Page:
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A Dad’s Library Books Method Could Turn Your Kid into a Lifelong Reader

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If you love reading, it’s extremely tough to watch your own offspring shun the delightful bit of escapism.

As with all things, the more you try to push it on them, the more your child is likely to resist – which means you’re stuck waiting for a miraculous change to happen on its own, or resorting to underhanded tricks to maneuver them into giving it a shot.

Now, I’m not normally a fan of sneaking things into my kids’ minds and lives, but when it comes to instilling a lifelong love of reading, I’m willing to make an exception.

And according to writer and software developer Christopher Reiss, this trick 100% worked on him when his dad pulled it many years ago.

And if this simple, tried and true trick worked on him when he was 8, it could work on your little too.

 

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Here it is: leave a library book in their room, but don’t say a word about it unless they ask.

Christopher says that books began to appear – different genres, some children’s books but not all of them – and then, after a week, they were replaced, whether he read them or not.

He never did, but his dad didn’t quit. For months, he left the books, saying, “Just give it a look.”

Then, The Lion, The Witch, and The Wardrobe caught Christopher’s eye, and for the first time, he began to turn the pages. Eventually, he went excitedly to his father to discuss the plot.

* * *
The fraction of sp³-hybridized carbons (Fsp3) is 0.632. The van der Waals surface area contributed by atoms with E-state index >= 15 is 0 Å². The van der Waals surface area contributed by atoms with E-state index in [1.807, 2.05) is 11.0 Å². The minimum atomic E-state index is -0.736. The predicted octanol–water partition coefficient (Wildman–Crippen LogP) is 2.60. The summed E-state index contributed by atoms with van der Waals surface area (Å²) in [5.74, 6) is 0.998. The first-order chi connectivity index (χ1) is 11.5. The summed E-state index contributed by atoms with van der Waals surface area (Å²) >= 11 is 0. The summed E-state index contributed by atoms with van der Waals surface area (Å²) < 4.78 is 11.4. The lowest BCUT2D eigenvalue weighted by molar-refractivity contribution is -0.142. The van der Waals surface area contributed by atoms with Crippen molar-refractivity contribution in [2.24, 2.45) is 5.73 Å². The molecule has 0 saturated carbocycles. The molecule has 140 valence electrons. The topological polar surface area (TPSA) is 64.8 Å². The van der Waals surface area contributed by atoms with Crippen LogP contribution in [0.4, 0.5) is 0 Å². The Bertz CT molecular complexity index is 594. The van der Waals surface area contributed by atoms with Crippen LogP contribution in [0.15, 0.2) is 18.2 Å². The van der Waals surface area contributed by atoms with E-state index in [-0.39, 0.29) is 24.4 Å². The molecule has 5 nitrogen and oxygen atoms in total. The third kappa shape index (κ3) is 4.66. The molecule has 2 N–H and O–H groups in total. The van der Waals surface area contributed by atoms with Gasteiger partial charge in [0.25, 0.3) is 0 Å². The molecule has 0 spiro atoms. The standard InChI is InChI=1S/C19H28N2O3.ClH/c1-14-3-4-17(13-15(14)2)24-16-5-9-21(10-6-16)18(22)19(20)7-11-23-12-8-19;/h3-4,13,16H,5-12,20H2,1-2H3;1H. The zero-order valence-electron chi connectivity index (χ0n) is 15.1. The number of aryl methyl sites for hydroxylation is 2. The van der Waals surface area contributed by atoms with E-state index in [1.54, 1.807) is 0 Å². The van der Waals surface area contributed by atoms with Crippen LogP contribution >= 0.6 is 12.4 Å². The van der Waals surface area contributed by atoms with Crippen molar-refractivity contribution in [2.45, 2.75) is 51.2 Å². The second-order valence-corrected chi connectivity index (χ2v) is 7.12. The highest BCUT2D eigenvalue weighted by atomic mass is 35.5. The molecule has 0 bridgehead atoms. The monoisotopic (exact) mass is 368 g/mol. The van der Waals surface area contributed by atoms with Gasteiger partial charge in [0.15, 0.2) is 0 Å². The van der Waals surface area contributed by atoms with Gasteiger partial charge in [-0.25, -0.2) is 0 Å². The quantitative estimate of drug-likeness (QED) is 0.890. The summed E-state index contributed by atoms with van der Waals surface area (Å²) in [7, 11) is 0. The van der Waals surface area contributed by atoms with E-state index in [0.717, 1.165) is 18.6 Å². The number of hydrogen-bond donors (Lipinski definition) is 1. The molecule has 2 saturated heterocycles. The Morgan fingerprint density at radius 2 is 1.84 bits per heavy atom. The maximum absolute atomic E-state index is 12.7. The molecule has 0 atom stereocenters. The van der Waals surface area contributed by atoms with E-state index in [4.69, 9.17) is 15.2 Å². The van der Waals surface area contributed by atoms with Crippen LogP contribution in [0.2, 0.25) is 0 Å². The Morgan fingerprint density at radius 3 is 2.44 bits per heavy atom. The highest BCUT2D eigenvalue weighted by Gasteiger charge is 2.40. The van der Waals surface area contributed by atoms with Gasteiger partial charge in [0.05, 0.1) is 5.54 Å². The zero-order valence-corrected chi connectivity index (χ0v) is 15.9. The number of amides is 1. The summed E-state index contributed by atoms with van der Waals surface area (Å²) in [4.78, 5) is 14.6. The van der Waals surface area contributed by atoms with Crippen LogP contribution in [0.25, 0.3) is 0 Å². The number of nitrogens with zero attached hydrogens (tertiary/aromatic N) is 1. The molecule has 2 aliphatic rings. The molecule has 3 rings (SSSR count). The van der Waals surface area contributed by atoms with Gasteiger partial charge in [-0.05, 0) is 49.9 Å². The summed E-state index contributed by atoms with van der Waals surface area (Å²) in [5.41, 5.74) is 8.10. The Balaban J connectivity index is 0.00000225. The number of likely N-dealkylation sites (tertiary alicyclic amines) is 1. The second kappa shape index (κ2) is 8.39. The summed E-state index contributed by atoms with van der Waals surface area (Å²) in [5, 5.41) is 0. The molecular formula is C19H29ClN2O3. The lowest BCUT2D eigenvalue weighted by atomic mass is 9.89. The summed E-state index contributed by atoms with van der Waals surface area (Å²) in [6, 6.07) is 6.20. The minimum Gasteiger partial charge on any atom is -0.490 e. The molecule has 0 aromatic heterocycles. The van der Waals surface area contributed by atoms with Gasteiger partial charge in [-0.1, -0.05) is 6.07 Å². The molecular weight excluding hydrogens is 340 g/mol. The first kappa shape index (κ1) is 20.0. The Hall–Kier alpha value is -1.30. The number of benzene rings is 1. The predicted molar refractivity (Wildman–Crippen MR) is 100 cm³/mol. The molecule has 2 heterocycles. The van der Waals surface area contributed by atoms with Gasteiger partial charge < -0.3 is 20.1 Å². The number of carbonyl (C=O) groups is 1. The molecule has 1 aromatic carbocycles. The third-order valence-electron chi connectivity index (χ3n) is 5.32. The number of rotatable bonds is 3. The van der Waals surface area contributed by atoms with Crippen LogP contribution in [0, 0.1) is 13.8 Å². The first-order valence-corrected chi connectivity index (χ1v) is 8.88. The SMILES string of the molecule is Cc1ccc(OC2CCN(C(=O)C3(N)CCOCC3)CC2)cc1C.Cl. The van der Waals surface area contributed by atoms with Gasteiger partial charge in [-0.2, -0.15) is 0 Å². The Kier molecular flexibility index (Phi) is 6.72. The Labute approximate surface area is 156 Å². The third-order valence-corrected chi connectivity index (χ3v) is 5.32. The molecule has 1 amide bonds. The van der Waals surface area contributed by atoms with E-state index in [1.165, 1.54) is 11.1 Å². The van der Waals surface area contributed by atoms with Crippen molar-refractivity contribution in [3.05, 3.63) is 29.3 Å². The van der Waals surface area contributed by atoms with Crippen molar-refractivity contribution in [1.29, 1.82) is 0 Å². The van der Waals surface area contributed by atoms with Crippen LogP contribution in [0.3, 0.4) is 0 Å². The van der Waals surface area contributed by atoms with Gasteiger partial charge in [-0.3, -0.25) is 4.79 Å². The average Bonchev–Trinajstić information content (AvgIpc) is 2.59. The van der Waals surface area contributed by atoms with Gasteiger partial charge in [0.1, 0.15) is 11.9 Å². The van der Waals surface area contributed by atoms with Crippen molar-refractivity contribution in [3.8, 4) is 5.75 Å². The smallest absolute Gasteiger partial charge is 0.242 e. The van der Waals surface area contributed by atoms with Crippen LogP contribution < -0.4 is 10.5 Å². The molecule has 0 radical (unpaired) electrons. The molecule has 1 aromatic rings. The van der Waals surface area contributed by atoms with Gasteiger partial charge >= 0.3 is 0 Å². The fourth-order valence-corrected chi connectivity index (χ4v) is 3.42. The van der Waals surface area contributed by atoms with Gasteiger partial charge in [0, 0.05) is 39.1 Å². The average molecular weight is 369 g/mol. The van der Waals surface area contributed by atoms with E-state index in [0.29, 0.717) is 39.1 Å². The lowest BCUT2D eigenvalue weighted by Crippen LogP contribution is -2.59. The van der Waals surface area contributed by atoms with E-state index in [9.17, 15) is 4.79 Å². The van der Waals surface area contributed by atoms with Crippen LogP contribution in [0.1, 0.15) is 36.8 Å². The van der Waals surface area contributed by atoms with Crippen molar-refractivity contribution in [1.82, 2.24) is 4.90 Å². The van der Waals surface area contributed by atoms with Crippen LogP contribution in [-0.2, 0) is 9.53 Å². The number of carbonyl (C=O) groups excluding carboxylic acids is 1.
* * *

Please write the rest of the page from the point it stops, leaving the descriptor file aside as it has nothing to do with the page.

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“My dad didn’t praise me. He received the news with feigned distraction.”

Christopher didn’t realize until later that all of this was orchestrated.

He finished the book, and when another didn’t appear, he questioned his father about it.

His dad told him to check his closet, “A gateway to a magic kingdom,” and when he did, he found the rest of the Chronicles of Narnia inside.

From there his dad leapt to A Wrinkle in Time and then to other classic science fiction and fantasy as he learned exactly what his son enjoyed.

 

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He also was as likely to offer adult books as children’s, and was available to discuss whenever Christopher wanted.

“I was reading constantly by 9. By 10, just turn me loose in a bookstore or the library and I’d emerge with an armload of books.”

So, there you go, parents. As with most things, if you let your kids think they’ve discovered it on their own, they’re more likely to embrace it for a lifetime.

And reading is a wonderful love to pass along, no matter how it gets handed down.